State Sen. Kate Bolz of Lincoln may challenge Republican Rep. Jeff Fortenberry's 2020 bid for a ninth term, setting the stage for what could be the most competitive 1st District House contest in more than a decade.
Bolz, a Democrat who has been elected twice to a seat in the nonpartisan Legislature from a marginally Republican district, is expected to make a final decision soon.
If she enters the race, Bolz would be the highest-profile challenger that Fortenberry has faced since his first two congressional contests more than a decade ago.
In 2006, the Lincoln congressman defeated former Lt. Gov. Maxine Moul in his first bid for reelection.
Fortenberry, a former Lincoln City Council member, initially won the House seat in 2004, defeating Speaker of the Legislature Curt Bromm of Wahoo in the Republican primary election and state Sen. Matt Connealy of Decatur, the Democratic nominee, in the general election.
The 1st Congressional District, which was reconfigured following the 2010 federal census, includes Lincoln, Bellevue, Fremont, Norfolk and Columbus along with Offutt Air Force Base.
A Democrat has not won that House seat in more than half a century; Democratic nominee Clair Callan of Odell snared a single term in 1964.
If Bolz ultimately decides to enter the race, she is expected to center on health care, U.S. trade policy that has cost Nebraska farmers an estimated $2 billion of income in the past two years and job creation initiatives that can help bolster rural communities.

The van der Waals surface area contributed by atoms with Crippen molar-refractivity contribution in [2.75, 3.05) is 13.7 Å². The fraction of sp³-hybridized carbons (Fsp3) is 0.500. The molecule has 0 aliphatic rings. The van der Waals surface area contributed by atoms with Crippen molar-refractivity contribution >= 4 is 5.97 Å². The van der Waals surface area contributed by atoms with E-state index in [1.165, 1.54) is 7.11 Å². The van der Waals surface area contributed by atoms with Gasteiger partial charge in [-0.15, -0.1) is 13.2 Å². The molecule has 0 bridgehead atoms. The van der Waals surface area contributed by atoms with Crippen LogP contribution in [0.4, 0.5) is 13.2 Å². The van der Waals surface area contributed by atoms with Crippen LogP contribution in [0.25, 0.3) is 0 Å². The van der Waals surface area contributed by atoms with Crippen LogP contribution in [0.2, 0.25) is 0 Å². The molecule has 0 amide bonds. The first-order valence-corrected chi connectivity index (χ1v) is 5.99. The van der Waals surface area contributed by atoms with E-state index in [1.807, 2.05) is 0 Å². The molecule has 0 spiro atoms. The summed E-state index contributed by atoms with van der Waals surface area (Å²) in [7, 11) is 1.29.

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The estimated loss of farm income triggered by tariffs imposed by the Trump administration in an ongoing trade war comes from the Nebraska Farm Bureau.
Bolz grew up on a family farm and graduated from Palmyra High School.
Although Fortenberry lost Lincoln — as did both Gov. Pete Ricketts and Sen. Deb Fischer — in last year's election, he sailed to victory over Democratic nominee Jessica McClure, winning 17 of 18 counties and compiling a total victory margin of 48,643 votes.
The congressman will have huge advantages in campaign funding resources along with districtwide name identification next year. His campaign fund had $1.8 million in cash on hand as of June 30, according to Federal Election Commission records.
Fortenberry is a member of the House Appropriations Committee and dean of Nebraska's congressional delegation.
Bolz, a member of the Legislature's Appropriations Committee, represents south-central Lincoln's 29th District.
The 2018 voter registration figures in that legislative district showed 11,279 Republicans and 10,000 Democrats. In addition, 5,776 voters were registered as nonpartisan.